Now, we talk indeed about the challenge of time. Often, it’s very tempting to just plant yourself on the couch in the evening. Don’t get me wrong, I do switch off as much as I can after a work day. However, you must develop a certain routine and make sure you read the new legislation – whereby my law background does help me understand what I’m reading. I make sure I cover new decisions and several articles a month. Thanks to my assistant, who also handles knowledge gathering, I get these ready to absorb and I find 30 to 60 minutes a day for knowledge gathering and sharing. It goes broader and learning on the job is essential whereby I’m very grateful for my very good memory. I also read the economic news, broader regional and world news to make sure I’m not taken by surprise in business meetings. I love to provide training to my team and in other events and seminars, so getting my knowledge up to date is essential and there’s no excuse as we now have a tremendous amount of online resources to get it done.
I know we’ve already touched on the idea of daily routines – well, lack thereof. Are you able to keep a routine, or are there too many moving parts?
As I said, it’s almost impossible for me to have a daily routine at work but there are a few routine habits that I stick to. Starting with a cup of coffee in the morning before the daily shower where I read the news updates and skim through the Belgian newspaper. When I get to the office which can be late if I start my day with meetings I go around the office and check up with my team, catch up with my assistant and have a discussion with my Director. Before leaving the office in the evening, I prepare for the next day’s meetings so I can switch off after that. One routine I sometimes fail to stick to are the 7am gym workouts
We’re all guilty of that! Aside from your routine, have there been any key working habits that you’ve adopted since you’ve been a Partner?
The habits that I mentioned already, or maybe call them acquired soft skills. Flexibility and willingness to step outside of your comfort zone. Indirect Tax consulting isn’t just about reading a legal article and emailing it (fax when I started work) to a client. Building a foundation is all about gathering and understanding all facts – having these is 90% of the work done. And above all, it’s about continuously learning and evolving. I’m a lawyer by education, but I never came across any subject with the word technology in it. Yet today, one of my specialisms is Tax Technology as this enables the whole spectrum of my job.
With that being said, what key advice would you give to anyone that wants to drive their careers deeper into leadership roles?
Own your own career development. It’s not wrong to move roles but never leave with an unfinished job. Above it all, be open and always transparent in your dealings with colleagues at all levels and be honest with clients and all stakeholders in your professional life. Only then can you be a trusted professional. And yes, understand how to sometimes be a good politician.
What are your top 5 habits in your professional life and how can one adapt these into their day-to-day lives?
Not easy to list just like that, but I’ll give it a go
- Have fun. I want to laugh and joke at work Not to the detriment of anyone but a good mood makes a world of difference and allows stress to be under control.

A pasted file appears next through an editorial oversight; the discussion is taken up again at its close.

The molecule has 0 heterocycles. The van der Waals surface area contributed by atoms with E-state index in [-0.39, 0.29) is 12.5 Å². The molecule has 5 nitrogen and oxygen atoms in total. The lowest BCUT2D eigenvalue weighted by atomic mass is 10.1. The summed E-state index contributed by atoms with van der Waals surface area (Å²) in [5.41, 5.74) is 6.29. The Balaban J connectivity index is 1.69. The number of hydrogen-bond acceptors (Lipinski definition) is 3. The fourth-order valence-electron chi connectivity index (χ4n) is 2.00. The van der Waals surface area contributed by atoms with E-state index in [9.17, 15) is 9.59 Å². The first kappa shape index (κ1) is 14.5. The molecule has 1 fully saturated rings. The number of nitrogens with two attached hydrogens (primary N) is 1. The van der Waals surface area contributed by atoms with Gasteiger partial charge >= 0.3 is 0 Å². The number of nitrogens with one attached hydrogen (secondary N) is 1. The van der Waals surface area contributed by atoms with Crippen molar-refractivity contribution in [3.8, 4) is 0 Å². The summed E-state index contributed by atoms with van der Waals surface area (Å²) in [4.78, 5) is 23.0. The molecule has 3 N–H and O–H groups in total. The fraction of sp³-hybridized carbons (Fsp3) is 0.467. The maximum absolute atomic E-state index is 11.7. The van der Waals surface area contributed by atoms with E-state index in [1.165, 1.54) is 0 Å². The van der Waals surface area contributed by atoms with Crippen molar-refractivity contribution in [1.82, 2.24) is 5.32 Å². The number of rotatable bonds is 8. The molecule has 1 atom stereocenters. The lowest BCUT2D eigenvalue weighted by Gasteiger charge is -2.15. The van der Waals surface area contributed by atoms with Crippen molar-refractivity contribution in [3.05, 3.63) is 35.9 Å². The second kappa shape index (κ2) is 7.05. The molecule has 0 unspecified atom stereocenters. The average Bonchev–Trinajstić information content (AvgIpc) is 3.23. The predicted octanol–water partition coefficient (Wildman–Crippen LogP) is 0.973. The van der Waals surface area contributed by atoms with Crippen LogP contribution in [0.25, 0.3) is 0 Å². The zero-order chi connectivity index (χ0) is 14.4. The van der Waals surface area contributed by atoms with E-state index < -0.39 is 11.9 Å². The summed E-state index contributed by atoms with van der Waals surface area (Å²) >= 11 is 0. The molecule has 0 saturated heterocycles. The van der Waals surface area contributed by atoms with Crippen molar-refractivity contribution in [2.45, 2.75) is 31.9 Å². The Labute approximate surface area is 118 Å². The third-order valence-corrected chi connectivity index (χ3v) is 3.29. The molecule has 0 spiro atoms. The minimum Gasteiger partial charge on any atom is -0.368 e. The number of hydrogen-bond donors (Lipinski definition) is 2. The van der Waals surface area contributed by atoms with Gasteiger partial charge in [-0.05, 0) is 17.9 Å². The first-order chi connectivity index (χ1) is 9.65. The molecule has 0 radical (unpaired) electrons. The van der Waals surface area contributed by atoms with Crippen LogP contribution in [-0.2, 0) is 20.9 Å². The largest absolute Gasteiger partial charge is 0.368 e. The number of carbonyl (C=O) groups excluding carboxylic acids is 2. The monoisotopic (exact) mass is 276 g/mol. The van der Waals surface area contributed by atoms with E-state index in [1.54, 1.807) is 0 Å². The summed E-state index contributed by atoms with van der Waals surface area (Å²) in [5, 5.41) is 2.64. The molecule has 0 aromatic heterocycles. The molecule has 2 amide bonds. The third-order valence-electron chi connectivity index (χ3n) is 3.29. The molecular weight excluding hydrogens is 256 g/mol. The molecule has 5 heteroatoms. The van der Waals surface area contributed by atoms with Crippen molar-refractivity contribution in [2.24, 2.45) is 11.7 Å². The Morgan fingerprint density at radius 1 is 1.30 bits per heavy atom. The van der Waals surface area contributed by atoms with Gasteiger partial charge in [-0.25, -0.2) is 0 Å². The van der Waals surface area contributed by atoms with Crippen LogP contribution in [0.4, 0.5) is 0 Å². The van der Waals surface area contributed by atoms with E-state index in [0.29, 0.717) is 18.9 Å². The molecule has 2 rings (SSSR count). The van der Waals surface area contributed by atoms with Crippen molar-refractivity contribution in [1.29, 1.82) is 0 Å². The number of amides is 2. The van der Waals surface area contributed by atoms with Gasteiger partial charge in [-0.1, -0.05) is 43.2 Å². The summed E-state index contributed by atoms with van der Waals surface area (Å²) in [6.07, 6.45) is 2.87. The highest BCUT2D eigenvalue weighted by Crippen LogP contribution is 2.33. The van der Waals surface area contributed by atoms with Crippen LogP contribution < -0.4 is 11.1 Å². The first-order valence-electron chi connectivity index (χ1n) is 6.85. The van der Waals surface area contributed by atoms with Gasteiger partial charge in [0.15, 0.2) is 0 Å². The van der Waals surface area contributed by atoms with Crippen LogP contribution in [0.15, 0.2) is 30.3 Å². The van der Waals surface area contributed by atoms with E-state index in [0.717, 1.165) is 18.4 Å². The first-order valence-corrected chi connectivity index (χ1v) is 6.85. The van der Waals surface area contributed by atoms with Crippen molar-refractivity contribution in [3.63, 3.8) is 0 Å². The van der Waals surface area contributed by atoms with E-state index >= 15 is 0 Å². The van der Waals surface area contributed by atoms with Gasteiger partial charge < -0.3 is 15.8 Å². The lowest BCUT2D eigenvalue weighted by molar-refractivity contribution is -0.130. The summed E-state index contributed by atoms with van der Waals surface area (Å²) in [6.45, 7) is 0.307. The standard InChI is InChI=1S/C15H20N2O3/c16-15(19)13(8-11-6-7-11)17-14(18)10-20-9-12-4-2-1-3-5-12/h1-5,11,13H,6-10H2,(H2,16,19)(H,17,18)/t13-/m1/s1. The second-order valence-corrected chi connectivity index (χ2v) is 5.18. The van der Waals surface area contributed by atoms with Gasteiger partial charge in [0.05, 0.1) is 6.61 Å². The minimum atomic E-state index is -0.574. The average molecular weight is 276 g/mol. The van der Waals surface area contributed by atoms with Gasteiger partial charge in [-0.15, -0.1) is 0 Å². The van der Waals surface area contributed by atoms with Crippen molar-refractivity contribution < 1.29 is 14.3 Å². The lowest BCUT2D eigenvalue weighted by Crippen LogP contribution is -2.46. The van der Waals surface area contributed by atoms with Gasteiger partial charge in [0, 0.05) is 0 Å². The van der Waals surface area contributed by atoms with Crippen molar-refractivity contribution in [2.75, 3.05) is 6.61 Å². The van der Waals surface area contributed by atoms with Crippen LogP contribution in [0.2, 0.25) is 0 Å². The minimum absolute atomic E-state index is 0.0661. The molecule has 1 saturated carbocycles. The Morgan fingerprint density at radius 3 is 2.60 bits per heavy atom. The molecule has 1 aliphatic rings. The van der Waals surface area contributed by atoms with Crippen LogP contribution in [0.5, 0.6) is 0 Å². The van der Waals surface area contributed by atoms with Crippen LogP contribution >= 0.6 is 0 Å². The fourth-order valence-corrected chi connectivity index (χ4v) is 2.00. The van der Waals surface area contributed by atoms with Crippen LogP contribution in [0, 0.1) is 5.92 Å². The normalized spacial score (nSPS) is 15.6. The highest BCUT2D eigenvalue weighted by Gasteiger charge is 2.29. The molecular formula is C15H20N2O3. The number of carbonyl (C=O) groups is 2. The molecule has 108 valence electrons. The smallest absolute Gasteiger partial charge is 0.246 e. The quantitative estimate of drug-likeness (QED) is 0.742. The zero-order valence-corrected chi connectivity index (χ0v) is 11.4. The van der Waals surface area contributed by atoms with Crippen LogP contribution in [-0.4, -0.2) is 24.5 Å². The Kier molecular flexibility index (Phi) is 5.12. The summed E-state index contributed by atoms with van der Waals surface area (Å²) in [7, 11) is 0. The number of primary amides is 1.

- Learn something new or do something different at least once a week.
- Don’t just take, but give more than you take. I love community service and it gives me a lot of satisfaction.
- I know that everyone has a role and contributes in different ways and when I come across people outside the office, all of them deserve respect and then you’ll get respect and gratitude back.
Put you on the spot, but Top 4 works too. What are your next career aspirations, and who inspires you?
This may sound funny but I want to conclude my active working life one day as the proud owner of a Bed & Breakfast with dinner options in the evening so I can cook for guests. Until then, I keep looking forward to learning and developing and I definitely want to leave a very strong legacy with KPMG in Bahrain when, one day, I leave.
In terms of my inspirations – I’ve come across many amazing professionals in my life and have been privileged to learn from them. I’d never be where I am now without support from others. I mentioned Tony McClenaghan at Deloitte who undoubtedly gave my career my international direction. The KPMG Bahrain managing partner, Jamal Fakhro amazes and inspires me every day with his deep business understanding and his unconditional support for his people. I have the utmost respect for Ramona Jurubita who I got to know when we were both indirect tax managers and who now is the Sr Partner at KPMG in Romania.
What are your recommended reads or inspiring books you’ve come across recently?
Two that I very recently read and very much enjoyed.
“Surrounded by Idiots by Thomas Erikson. A very different take on how to understand people and how to interact with them. The title alone is eye-catching and I kept it for a few days on my office desk
“Death by Meeting by Patrick Lencioni. The biggest compliment I got last month was a client telling me that he finally had an efficient meeting. Every week there are meetings that aspire to be the most painful problem in business and this book so well illustrates that whilst also trying to give solutions.
Philippe, it’s been an absolute pleasure. Thank you for taking some time to take us through your journey. Nothing short of an inspiration.
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From boutiques to the Big 4, and start-ups to multinational corporations, Alex manages a diverse portfolio of clients worldwide which has enabled him to develop a vast global network of indirect tax and tax technology professionals in 40+ countries.